Llama: It´s What´s for Dinner

One of the more interesting aspects of my job when I travel is the food. It is customary in many cultures that as a sign of thanks, people feed you. When I arrive in teeny tiny communities high in the Andes Mountains, for example, and the village has gathered for a community meeting to thank “la gringa¬¥¬¥ for her funding and work, they bring food. This is when you must put your American culinary attitudes aside and welcome pretty much whatever they hand you with grace and humility — recognizing that your plate means someone else isn¬¥t eating.
And then you must sit, eat, smile and make a rather large production about how good it is, even if it is, say, llama. Not just any llama, but llama jerky. And this meat is so incredibly precious that you are the only one at the table with it included on your plate. The 25 pair of eyes on you, while you realize this, make you blush instantly.
And so, you smile, chew and chew and chew, and try hard not to think about the fact that your vegetarian ass is all of a sudden eating really sweet, furry, cute mountain animals that have been killed ages ago and dried in someone´s home with a ridiculous amount of salt. Instead, you simply pray that you are not going to die of foodborne illness and count your blessings. Namely Pepto, Immodium and an actual toilet to sit on when you return to your hotel, versus the pit latrine currently available behind the community meeting.
This was my day. When the meeting was over, we went for a drive (because nothing says calm stomach like a 4-hour SUV tour of the Andes on a rocky, bumpy, painful dirt road) so I could see some mountain lakes situated at a teetering 12,000 feet. To my surprise, they were full of bright pink flamingos. We were high enough in this arid area that nothing will grow. The land is scattered with flocks of sheep and the occasional group of llama that have apparently escaped the grasp of the local jerky man. These animals I expect. The flamingos were a surprising treat.
In its own way, the llama jerky was too.

36 Replies to “Llama: It¬¥s What¬¥s for Dinner”

  1. I remember seeing drying armadillo-type animals hanging from rafters in Bolivian homes. As far as I know they didn’t ever serve it to me…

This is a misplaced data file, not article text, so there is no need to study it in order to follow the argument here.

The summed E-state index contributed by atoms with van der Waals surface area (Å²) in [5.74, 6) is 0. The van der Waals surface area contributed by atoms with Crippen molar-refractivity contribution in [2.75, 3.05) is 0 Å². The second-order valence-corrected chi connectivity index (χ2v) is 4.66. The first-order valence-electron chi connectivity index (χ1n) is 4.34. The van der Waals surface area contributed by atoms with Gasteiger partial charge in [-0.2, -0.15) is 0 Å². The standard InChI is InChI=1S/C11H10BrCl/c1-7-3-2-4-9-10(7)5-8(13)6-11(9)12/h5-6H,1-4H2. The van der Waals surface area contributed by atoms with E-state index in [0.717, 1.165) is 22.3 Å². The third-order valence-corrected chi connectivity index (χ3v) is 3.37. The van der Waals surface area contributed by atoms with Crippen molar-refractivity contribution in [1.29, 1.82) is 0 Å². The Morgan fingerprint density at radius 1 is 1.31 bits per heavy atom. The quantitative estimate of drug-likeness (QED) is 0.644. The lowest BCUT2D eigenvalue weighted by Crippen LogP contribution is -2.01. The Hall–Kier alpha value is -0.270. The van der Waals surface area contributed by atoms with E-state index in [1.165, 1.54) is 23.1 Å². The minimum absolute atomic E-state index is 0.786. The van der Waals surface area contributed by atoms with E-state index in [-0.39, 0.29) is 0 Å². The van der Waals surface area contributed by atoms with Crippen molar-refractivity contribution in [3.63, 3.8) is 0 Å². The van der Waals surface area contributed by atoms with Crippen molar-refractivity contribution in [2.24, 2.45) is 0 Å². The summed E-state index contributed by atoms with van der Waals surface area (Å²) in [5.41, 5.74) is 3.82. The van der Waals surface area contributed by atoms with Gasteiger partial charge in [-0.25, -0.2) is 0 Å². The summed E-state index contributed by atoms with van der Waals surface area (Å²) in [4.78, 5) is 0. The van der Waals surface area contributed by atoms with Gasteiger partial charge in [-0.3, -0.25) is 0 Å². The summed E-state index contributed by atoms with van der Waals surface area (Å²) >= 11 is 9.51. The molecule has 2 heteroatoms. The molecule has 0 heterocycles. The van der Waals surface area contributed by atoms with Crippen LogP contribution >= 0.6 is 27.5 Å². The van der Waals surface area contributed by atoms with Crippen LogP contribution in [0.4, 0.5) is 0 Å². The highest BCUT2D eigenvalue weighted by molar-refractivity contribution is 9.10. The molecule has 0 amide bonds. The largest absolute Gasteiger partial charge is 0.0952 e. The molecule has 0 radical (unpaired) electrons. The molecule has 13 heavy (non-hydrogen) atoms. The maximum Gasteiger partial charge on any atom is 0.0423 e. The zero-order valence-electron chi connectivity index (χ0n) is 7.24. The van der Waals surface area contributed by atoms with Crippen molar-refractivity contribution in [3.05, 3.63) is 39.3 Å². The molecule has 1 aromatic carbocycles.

2. Have you read The Poisonwood Bible by Barbara Kingsolver? (great book!) It describes an incident exactly like this, except it was goat (if I remember correctly). I’m glad it’s you that’s representing us ‘gringos’ and not someone who would insult them by turning down their food.

    What a cool experience for you! (the trip in general, not the sitting on the toilet) I hope you don’t get sick; being a vegetarian and eating meat can do some nasty things to your system.

    Good luck and stay safe.

  3. Although hard at times, it is indeed important to show respect by eating the food with which they honor you–good for you, Kelli, you are always so respectful of other peoples and their cultures.

    As an avid birder, I am excited that you saw flamingos in the Andes. It would be really interesting to know which species: James’or Andean Flamingos (P. jamesi and P. andinus respectively).

  4. I know just what you’re speaking of. As a social worker working with families of other cultures – my vegetarian ass has also eaten my share of “thank you dinners.”

    Good for you for making your way through it. And…I hope it’s kind as it makes it’s way through you. (wink, wink).

  5. You might be ready now to endure Passover with my family. Although completely devoid of bumpy car rides, there is definitely a strong game of chicken involved when it comes to horseradish and gefilte fish eating contests. As in, I double dare you to pile horseradish on top of that big hunk of gefilte fish and eat it in one bite. No holding your nose.

    You’d win for sure.

    Way to go making it through your honorary dinner like a champ. You’re an excellent sport and I know they appreciate you for it.

  6. You are more of an adventurous eater than I am! I don’t know that I would be able to eat llama unless I thought it was chicken! 😉

    Just curious what kind of job you have. My daughter (19) is quite the adventurer–she has been to Africa and Mexico this summer–and I would love to pass on your job info to her. She just isn’t the 8 to 5 desk-job type !

  7. I have been through interesting meals through travel and have eaten many things I did not want to…your Mom & Dad taught you good manners!